how the NCUA's current rules for manufactured housing loans are 
working. These rules were last updated more than a decade ago 
and may need further refinements. Finally, I would support 
financial literacy efforts by the NCUA's Office of Consumer 
Financial Protection to educate consumers about manufactured 
housing loans so they can make more informed decisions when 
purchasing a home.

Q.3. This Committee has invested a fair bit of time trying to 
stop money laundering and terrorist financing while also 
keeping access to the financial system for cash businesses, 
humanitarian groups and people sending remittances abroad to 
fragile Nations.
    Do you have any advice for us on how to improve the Bank 
Secrecy Act and Anti- Money-Laundering statutes that detect 
such dangerous activities while avoiding harmful derisking for 
legitimate actors?

A.3. As I understand it, Bank Secrecy Act and Anti- Money-
Laundering regulations apply to all credit unions regardless of 
asset size. Accordingly, the NCUA has put in place rules to 
require all federally insured credit unions to develop a 
written, risk-based Bank Secrecy Act compliance program. 
Smaller credit unions also encounter compliance challenges, 
resulting from a lack of staffing and expertise, the migration 
of high-risk activities into the credit union space, and a 
delay in adapting training and independent testing programs. In 
establishing a new statutory system, Congress should remain 
mindful of these regulatory burdens.

Q.4. Do you have recommendations to implement?

A.4. In my view, Congress should keep the experiences of small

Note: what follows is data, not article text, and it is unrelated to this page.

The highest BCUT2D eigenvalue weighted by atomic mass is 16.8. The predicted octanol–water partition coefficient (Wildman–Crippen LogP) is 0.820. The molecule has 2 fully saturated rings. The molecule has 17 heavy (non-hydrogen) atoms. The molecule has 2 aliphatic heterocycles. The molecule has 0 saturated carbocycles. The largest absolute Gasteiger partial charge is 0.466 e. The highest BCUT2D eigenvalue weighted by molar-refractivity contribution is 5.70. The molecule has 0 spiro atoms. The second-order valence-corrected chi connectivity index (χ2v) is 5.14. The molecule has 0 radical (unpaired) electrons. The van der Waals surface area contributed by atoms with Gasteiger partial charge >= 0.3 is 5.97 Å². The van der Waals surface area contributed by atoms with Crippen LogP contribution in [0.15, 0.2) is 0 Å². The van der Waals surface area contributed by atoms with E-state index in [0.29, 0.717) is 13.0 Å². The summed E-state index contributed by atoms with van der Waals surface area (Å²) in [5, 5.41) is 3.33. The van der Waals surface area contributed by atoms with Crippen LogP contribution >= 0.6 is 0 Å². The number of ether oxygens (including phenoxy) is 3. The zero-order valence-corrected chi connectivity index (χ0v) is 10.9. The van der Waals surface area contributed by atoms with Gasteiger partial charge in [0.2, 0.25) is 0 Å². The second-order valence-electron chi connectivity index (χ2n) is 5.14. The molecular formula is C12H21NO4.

credit unions in mind when updating the Bank Secrecy Act and 
related laws. In developing a new system, priority should be 
given to:

    focusing first on targeting and identifying 
        criminal activity;

    reducing unnecessary paperwork burdens;

    using artificial intelligence to determine 
        incidents of money laundering just as credit card 
        providers use such technology to identify 
        irregularities in consumer purchases;

    allowing regulators to tailor statutory 
        requirements, where possible, to minimize burdens for 
        smaller financial institutions; and

    permitting the sharing of information between 
        financial institutions.

    Equally important is ensuring the ability of immigrants to 
send money back home to support the legitimate needs of their 
families and friends, such as shelter, food, and clothing, to 
name a few. If confirmed, I would further explore how to update 
the law with the NCUA's experts.

Q.5. The NCUA is unique from other Federal financial regulatory 
agencies in that it is an independent regulator and insurer of 
credit unions. Do you support the agency's continued 
independence?

A.5. Yes. In the aftermath of the savings-and-loan crisis, 
Congress worked to strengthen Federal financial institutions 
regulators by providing independence in setting budgets and 
collecting fees, submitting testimony to Congress, and allowing 
for rulemaking outside of the OMB-approval process used for 
other executive branch agencies, among other things. Such 
independence helps to ensure the effective supervision of the 
credit union system and protects against inappropriate 
political interference.

Q.6. What can the NCUA do to ensure it is able to maintain its 
current status as an independent regulator and insurer?

A.6. First and foremost, the NCUA must continue to ensure the 
safety and soundness of the credit union system and protect the 
National Credit Union Share Insurance Fund from losses. The 
agency must also maintain an arm's-length distance from the